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Shaheen Bagh – A roar of thousand Indians

Shaheen Bagh – A roar of thousand Indians

There have been various protests nationwide on the citizenship bill that was introduced by the BJP government, it bought uproar among Indians in the country and many who lived outside India protested against it. Shaheen Bagh is a place in Delhi where there gathered more than a thousand people to protest against the bill. This protest was of 100 days where people sat there for hours not ready to vacant the place, the supreme court had announced how public places cannot be occupied for protests and protests are allowed only in designated areas.

It was a huge discussion taken by a bench of justices where they said that public places couldn’t be occupied for protests and how the protest was not acceptable. It was talked how right to protest was a fundamental right but it had some restrictions which needed to be followed. There were petrol bombs thrown by unidentified people and a man had also fired shots but out of all these no one was injured and the protests didn’t stop as people didn’t leave the area. There were interlocutors sent by the apex court to have a talk with the protestors after many options being taken up by the government and the judiciary body it had become very difficult to move the protestors from the Shaheen Bagh area, from old men and women to young kids everyone was present to protest against the bill. There were old women aged 80 who used to daily sit there for the protest supporting other citizens.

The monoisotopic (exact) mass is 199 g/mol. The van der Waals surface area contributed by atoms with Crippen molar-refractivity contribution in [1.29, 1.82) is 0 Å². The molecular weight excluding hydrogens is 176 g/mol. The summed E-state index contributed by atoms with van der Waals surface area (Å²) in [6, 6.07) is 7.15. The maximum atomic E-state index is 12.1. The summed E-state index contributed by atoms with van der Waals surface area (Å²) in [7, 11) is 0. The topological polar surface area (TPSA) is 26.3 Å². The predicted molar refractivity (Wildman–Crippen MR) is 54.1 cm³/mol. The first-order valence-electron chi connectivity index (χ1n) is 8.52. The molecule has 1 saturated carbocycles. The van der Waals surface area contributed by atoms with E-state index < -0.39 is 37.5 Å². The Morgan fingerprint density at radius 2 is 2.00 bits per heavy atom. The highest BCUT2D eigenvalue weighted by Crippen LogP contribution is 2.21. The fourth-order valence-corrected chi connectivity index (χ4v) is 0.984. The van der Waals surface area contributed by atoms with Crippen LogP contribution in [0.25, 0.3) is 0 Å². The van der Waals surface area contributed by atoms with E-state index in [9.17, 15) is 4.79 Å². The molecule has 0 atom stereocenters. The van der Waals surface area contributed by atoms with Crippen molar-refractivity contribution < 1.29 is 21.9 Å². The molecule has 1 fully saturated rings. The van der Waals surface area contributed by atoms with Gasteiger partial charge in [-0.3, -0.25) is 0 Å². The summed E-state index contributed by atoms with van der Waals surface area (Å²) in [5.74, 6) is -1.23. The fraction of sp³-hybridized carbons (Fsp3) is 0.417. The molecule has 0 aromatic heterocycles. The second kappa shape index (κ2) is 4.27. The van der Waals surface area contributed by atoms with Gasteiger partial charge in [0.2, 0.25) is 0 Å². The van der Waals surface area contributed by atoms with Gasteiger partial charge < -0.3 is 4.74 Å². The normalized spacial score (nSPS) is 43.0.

The protest in Shaheen Bagh turned into a protest that stayed for more than 100 which was vacated by the Delhi police due to the rise of coronavirus in March which led to nationwide lockdown. The Shaheen Bagh protest was an important step taken by the citizens of India who were reluctant to not let the citizenship Law bill come into practice and stood together against it and the Shaheen Bagh area being a public place it was used to protest for the same.

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Muskaan Rafique

“Start writing, no matter what. The water does not flow until the faucet is turned on.” - Louis L’Amour 21| LAW STUDENT| WRITER|

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